5 minutes may be all you need to improve inpatient satisfaction

Female doctor talking to male patient in hospital bed
A psychosocial intervention called BATHE (an acronym for Background, Affect, Trouble, Handling and Empathy), is designed for doctors to encourage patients to talk about anything that is bothering them, and then doctors respond with empathy and encouragement. (Getty/monkeybusinessimages)

A simple, five-minute intervention can make all the difference in patient satisfaction rates at hospitals, according to a new study.

Physicians who spent a few minutes each day with inpatients and talked about their overall well-being as well as their medical symptoms noticed an increase in patient satisfaction scores, according to researchers from University of Virginia (UVA) Health System. Indeed, patients who had the brief conversation each day with a resident were more likely to rate their medical care as excellent and to express a high degree of satisfaction with their hospital stay.

The findings were published in the October issue of Family Medicine.

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The technique, a psychosocial intervention called BATHE (an acronym for Background, Affect, Trouble, Handling and Empathy), is designed for doctors to encourage patients to talk about anything that is bothering them, and then doctors respond with empathy and encouragement. Although it is often used in outpatient clinics across the country, until now the intervention has not been tested with inpatients.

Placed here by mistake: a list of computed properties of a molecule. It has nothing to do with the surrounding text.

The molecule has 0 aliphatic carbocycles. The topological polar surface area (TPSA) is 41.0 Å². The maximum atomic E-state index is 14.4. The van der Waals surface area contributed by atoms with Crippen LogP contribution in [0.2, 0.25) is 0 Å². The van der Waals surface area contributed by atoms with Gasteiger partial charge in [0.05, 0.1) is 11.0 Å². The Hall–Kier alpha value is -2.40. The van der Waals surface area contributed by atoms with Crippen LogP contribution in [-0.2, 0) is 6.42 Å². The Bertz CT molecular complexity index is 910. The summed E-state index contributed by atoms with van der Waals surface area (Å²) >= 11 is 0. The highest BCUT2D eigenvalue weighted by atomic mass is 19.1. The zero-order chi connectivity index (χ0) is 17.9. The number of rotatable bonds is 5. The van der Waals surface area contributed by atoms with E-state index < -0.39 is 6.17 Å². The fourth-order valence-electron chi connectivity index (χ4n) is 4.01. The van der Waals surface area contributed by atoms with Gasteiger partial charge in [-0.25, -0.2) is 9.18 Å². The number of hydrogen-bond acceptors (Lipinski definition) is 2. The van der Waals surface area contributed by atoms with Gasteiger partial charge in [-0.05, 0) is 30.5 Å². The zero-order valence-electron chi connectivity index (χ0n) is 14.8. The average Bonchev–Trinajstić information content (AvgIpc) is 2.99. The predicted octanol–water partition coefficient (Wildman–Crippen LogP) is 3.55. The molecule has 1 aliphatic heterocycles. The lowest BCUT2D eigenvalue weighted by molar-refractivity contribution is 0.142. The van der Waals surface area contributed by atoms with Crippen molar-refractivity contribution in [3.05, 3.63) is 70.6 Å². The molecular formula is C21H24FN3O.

Researchers, led by Claudia Allen, Ph.D., an associate professor and clinical psychologist at the UVA, randomly chose 25 inpatients to either receive BATHE or standard care, which focuses on treatment plans and how patients are recovering from their illness or injury.

Patients who received BATHE gave their doctors an average score of 4.77. Patients who received standard care gave their physicians an average score of 4.0. There was no significant difference in the average score of BATHE and non-BATHE patients when they were asked to rate how much time they spent with their doctors, according to Allen.

The boost in patient satisfaction was based on BATHE patients’ perceptions that their physician “showed a genuine interest in me as a person,” Allen said in the study announcement.

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“The beauty of the intervention is that it doesn’t ask doctors to do anything radically different or add something totally extra,” Allen said. “It just tweaks what they’re already doing to make it significantly more effective.”

Researchers also said in their conclusion that the intervention doesn’t need to be lengthy and can be adjusted to a busy inpatient physician’s schedule.